A Persian fable tells how a potentate instructed his wise men to devise something that would be true equally in good times as in bad. After deliberating, they offered the following: "This too shall pass."
A Jewish version puts King Solomon at the heart of the story, while other traditions have their variations. When Abraham Lincoln became aware of the phrase, he used it in a speech in 1859, attributing it to an Eastern monarch's advisers.
Whatever its provenance, those four words chime within the Irish context.
They point to the inevitability of change: the one constant in life.
Some thought the boom would never end, or if it did it would be with a whimper rather than a bang. But they passed into history. And now we wait out the austerity years, which show no sign of winding up – although logic and experience dictate they must.
Four years down, one more to go until Ireland exits the bailout programme, and nobody can be sure how many more years afterwards before confidence returns. It all depends on whether the economic forecasts for growth are correct.
Uncertainty is a particularly trying characteristic of any crisis: we don't know exactly how far through the cycle we have travelled because the future remains doubtful. Lack of clarity adds to the burden.
Meanwhile, the young are emigrating – "this too shall pass" is no motto for young people trying to make their way. As for those who remain behind, an attempt is under way to weather the storm.
And so we wait. Some are born to wait, some achieve an ability to wait and some have waiting thrust upon them. Ireland is a country with a long tradition of waiting. Perhaps that's why hordes of us aren't on the streets making our dissatisfaction felt – discontent appears largely internalised.
Among Belfast loyalists, by comparison, whatever about their methods, there is no doubting how passionately they feel about flying the Union Jack. Here, in the wake of unpopular austerity measures, street protests are relatively subdued affairs.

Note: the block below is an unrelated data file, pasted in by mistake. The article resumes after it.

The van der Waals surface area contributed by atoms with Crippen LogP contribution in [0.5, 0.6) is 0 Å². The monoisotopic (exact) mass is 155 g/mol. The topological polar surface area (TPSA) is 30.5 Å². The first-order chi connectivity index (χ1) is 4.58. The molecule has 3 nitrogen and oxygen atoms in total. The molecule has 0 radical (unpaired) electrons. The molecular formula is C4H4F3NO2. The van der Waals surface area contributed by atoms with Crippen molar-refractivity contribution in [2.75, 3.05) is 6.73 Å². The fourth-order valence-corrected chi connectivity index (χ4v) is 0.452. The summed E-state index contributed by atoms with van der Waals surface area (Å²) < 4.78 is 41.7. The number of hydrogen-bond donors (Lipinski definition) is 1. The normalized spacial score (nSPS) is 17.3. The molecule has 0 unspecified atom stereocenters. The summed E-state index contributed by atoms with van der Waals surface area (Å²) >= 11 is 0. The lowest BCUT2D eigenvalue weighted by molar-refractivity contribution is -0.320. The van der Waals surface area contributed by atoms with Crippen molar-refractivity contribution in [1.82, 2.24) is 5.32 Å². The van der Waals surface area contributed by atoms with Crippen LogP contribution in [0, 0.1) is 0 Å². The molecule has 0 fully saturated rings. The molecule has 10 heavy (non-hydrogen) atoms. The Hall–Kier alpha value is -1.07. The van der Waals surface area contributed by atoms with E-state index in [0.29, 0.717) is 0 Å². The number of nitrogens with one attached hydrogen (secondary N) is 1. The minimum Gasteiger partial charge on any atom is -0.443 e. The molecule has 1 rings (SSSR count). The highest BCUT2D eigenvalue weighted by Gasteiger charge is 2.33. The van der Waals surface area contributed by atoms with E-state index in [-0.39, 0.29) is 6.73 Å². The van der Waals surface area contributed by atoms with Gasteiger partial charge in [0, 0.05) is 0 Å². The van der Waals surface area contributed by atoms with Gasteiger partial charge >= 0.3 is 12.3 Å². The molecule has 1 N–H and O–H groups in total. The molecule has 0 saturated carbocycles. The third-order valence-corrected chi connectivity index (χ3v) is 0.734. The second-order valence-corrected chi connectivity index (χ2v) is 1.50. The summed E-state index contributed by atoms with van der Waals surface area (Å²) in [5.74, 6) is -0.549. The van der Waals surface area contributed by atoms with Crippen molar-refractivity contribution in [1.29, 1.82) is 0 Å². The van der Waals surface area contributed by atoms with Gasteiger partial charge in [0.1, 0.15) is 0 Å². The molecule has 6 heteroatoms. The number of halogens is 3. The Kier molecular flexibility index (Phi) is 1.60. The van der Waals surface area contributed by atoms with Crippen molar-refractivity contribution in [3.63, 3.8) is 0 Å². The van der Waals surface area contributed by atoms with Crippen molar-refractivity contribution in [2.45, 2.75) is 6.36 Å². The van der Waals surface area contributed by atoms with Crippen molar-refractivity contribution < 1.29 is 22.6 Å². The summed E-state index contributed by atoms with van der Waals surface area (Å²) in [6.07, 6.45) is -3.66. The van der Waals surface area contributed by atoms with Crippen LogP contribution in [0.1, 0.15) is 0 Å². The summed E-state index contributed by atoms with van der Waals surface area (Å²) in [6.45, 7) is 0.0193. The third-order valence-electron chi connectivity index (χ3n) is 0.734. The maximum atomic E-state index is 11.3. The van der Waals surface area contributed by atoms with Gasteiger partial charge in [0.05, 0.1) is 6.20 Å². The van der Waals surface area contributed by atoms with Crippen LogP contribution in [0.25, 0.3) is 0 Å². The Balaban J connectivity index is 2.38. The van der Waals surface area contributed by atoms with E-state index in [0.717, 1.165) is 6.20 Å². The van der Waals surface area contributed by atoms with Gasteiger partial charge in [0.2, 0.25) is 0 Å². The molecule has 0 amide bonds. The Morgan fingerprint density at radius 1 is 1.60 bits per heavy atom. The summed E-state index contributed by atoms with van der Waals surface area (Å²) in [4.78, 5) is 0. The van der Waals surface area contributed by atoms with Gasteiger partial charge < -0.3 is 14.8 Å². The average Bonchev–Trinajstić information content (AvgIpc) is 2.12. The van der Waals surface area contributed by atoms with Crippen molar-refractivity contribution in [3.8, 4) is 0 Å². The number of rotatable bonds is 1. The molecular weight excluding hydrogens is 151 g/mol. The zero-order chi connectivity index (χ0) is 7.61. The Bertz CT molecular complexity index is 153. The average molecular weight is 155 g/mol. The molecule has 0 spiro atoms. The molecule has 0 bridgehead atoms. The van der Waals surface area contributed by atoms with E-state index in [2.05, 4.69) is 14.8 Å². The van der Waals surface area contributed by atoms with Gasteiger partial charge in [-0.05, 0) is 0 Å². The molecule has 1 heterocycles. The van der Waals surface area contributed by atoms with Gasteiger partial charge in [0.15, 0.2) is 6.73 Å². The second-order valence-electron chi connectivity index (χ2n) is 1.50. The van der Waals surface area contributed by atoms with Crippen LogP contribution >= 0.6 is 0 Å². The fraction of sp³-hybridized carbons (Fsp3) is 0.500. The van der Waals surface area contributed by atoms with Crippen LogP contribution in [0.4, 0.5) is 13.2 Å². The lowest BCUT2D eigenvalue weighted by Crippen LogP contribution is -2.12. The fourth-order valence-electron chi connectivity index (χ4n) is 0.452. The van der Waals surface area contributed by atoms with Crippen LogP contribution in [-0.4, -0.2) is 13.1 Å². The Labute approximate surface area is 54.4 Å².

There is deep-seated resentment, but anger is muted. Perhaps stoicism tempers it. Calls to patriotic duty are not influencing public inaction – instead, people seem to have concluded they have no choice right now but to take the pain.
The Savita Halappanavar rally in Dublin a few weeks ago was unusual in its scale, and may have been prompted by a visceral response to her death.
"Why aren't Irish people protesting against austerity? Aren't they furious?" We hear those questions asked again and again.
Personally, I find myself gripped with rage about so many examples of flawed decision-making, or evidence of vested interests ruling the roost. Revenge will come at the ballot box.
Hardly a day goes by without something new to provoke indignation. If it's not the Government's spectral hand following old people into the grave to take a pound of flesh from their estates, it's learning the State is lining up Yellow Pack-rate nurses – having already established a two-tier scheme of teachers.
And as for pruning the respite grant for family carers – what a squalid day's work that was. The Coalition won't easily weather such a cut.
Anger that's internalised has to emerge somewhere. It hasn't manifested itself as concerted action on the streets, but it must bubble out ultimately – whether in increased rates of depression or suicide, marriage breakdown, or alcohol or substance abuse.
Perhaps people are too consumed by their individual difficulties to protest; perhaps we have more in common with the 'stiff upper lip' British than our other European neighbours; perhaps there is a pervading sense that the troika's way was chosen for us, and onward we must plod.
Perhaps, too, trade union involvement tends to be needed for large-scale demonstrations. In which case, next February should bring interesting times, with the Irish Congress of Trade Unions lining up rallies round the country during Ireland's EU presidency.
Other emotions are at play among Irish citizens, apart from resentment and anger. Fear is a strikingly visible one which has people by the throat now, and with good reason – but what a devitalising, destructive effect it has.
Shame is apparent, too. Some are ashamed of our indebtedness, both personally and as a nation – while we didn't all party, some made imprudent financial decisions, for example in the buy-to-let market.
Another source of shame can be traced to some of the decisions taken on our behalf by the Government. Running errands in Dublin city centre on Tuesday, I paused to watch as family carers and some of the relatives they look after protested outside the Dail.
I found myself unable to look these good people in the face: despite the justice of their cause, there were only a few hundred of them. Not much consolation telling them that this too shall pass.
But walking away from that brave, small group outside Leinster House, it was impossible not to be conscious of a potential explosion fermenting in Ireland. The weight of austerity can only deaden people for so long.